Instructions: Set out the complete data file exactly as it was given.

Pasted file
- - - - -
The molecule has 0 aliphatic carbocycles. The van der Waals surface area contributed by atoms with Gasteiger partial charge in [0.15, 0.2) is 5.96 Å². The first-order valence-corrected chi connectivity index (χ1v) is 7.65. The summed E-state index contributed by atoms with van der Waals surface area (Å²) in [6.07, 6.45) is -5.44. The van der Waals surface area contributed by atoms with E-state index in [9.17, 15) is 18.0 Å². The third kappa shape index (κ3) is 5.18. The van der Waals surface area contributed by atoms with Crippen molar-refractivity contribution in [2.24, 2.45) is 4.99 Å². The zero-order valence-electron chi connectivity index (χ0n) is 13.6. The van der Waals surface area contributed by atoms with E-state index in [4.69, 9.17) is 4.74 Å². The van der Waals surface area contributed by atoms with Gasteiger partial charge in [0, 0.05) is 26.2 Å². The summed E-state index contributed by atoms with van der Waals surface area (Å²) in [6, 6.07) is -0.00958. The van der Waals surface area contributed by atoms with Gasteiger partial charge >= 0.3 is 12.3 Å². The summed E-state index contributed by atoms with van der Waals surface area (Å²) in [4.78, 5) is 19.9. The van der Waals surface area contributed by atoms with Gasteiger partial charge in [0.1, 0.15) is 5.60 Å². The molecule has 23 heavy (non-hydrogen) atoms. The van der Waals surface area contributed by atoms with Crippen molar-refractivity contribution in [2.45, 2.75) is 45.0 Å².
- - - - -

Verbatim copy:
The molecule has 0 aliphatic carbocycles. The van der Waals surface area contributed by atoms with Gasteiger partial charge in [0.15, 0.2) is 5.96 Å². The first-order valence-corrected chi connectivity index (χ1v) is 7.65. The summed E-state index contributed by atoms with van der Waals surface area (Å²) in [6.07, 6.45) is -5.44. The van der Waals surface area contributed by atoms with E-state index in [9.17, 15) is 18.0 Å². The third kappa shape index (κ3) is 5.18. The van der Waals surface area contributed by atoms with Crippen molar-refractivity contribution in [2.24, 2.45) is 4.99 Å². The zero-order valence-electron chi connectivity index (χ0n) is 13.6. The van der Waals surface area contributed by atoms with E-state index in [4.69, 9.17) is 4.74 Å². The van der Waals surface area contributed by atoms with Gasteiger partial charge in [0, 0.05) is 26.2 Å². The summed E-state index contributed by atoms with van der Waals surface area (Å²) in [6, 6.07) is -0.00958. The van der Waals surface area contributed by atoms with Gasteiger partial charge >= 0.3 is 12.3 Å². The summed E-state index contributed by atoms with van der Waals surface area (Å²) in [4.78, 5) is 19.9. The van der Waals surface area contributed by atoms with Gasteiger partial charge in [0.1, 0.15) is 5.60 Å². The molecule has 23 heavy (non-hydrogen) atoms. The van der Waals surface area contributed by atoms with Crippen molar-refractivity contribution in [2.45, 2.75) is 45.0 Å².